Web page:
Long-term renters generally live on your property full-time and could cause more damage and wear and tear over time than guests only staying for a few days. Therefore, it can be harder to catch and repair minor problems before they become big and expensive with a long-term rental property. To avoid violating a tenant’s rights, a landlord may choose to perform property inspections on a quarterly or semi-annual basis.
Short-term rentals are the go-to option for tourists at the moment. You can now find Airbnb and VRBO rentals in almost any location. Here are some reasons why an investor may wish to consider offering a short-term rental:
The oldest law of economics applies more to short-term rentals than to long-term rentals – supply and demand. Short-term rental homeowners can change the price of rent between occupants as they see fit. If there is a higher demand for their rental in the summer season, they can raise their rent and produce more income. They are not limited to year-long lease terms that long-term rental homeowners experience.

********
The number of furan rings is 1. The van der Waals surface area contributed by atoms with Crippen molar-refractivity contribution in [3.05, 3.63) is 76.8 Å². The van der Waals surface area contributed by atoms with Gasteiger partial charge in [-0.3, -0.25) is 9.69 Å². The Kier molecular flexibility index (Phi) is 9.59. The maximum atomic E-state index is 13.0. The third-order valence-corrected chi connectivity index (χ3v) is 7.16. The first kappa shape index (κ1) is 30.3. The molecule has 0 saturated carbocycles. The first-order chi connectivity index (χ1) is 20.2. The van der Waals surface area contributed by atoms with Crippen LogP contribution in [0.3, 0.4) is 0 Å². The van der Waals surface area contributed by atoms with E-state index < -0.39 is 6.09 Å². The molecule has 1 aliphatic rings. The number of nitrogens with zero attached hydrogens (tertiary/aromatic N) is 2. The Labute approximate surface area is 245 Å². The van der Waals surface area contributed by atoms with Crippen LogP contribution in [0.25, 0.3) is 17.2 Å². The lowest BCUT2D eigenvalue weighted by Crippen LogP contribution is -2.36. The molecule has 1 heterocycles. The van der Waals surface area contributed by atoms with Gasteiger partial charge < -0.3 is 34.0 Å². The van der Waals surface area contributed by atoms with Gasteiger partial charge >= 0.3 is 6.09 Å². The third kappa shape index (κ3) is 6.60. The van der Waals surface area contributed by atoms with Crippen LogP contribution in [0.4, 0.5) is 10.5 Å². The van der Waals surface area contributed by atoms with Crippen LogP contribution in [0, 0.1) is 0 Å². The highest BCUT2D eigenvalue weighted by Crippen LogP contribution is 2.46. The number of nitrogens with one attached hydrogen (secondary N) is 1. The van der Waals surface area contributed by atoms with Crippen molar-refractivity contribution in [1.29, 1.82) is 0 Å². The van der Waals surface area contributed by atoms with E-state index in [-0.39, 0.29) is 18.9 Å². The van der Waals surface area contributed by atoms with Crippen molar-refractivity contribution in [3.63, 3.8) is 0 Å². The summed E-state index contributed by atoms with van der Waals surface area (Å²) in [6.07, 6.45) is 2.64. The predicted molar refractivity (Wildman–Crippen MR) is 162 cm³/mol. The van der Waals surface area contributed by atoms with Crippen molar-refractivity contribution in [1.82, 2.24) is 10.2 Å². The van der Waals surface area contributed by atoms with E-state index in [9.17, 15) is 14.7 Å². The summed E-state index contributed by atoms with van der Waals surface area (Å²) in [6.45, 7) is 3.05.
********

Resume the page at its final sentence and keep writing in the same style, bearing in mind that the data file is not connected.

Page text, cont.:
Short-term rentals in destination areas are usually listed at higher prices with nightly rates. Depending on local market demand and conditions, a short-term rental property may generate 2-3 times the amount of monthly rent compared to a long-term rental. A dwelling that may fetch $2,000 per month as a long-term rental may go for double that as a short-term property.
Many investors like to make personal use of their vacation rental property and rent it out to others when it is not in use. When a property is listed on the short-term rental market, it is much easier for the owner to block off the dates they would like to use the property.
Similar to the less frequent wear and tear of short-term rentals, these properties are often easier to maintain. Short-term rentals are cleaned and prepared for new occupants more regularly, which translated to better-maintained properties thus helping to prevent any long-term damage to the property. If any maintenance problems arise, short-term rental owners have easier access to the property without disturbing residents.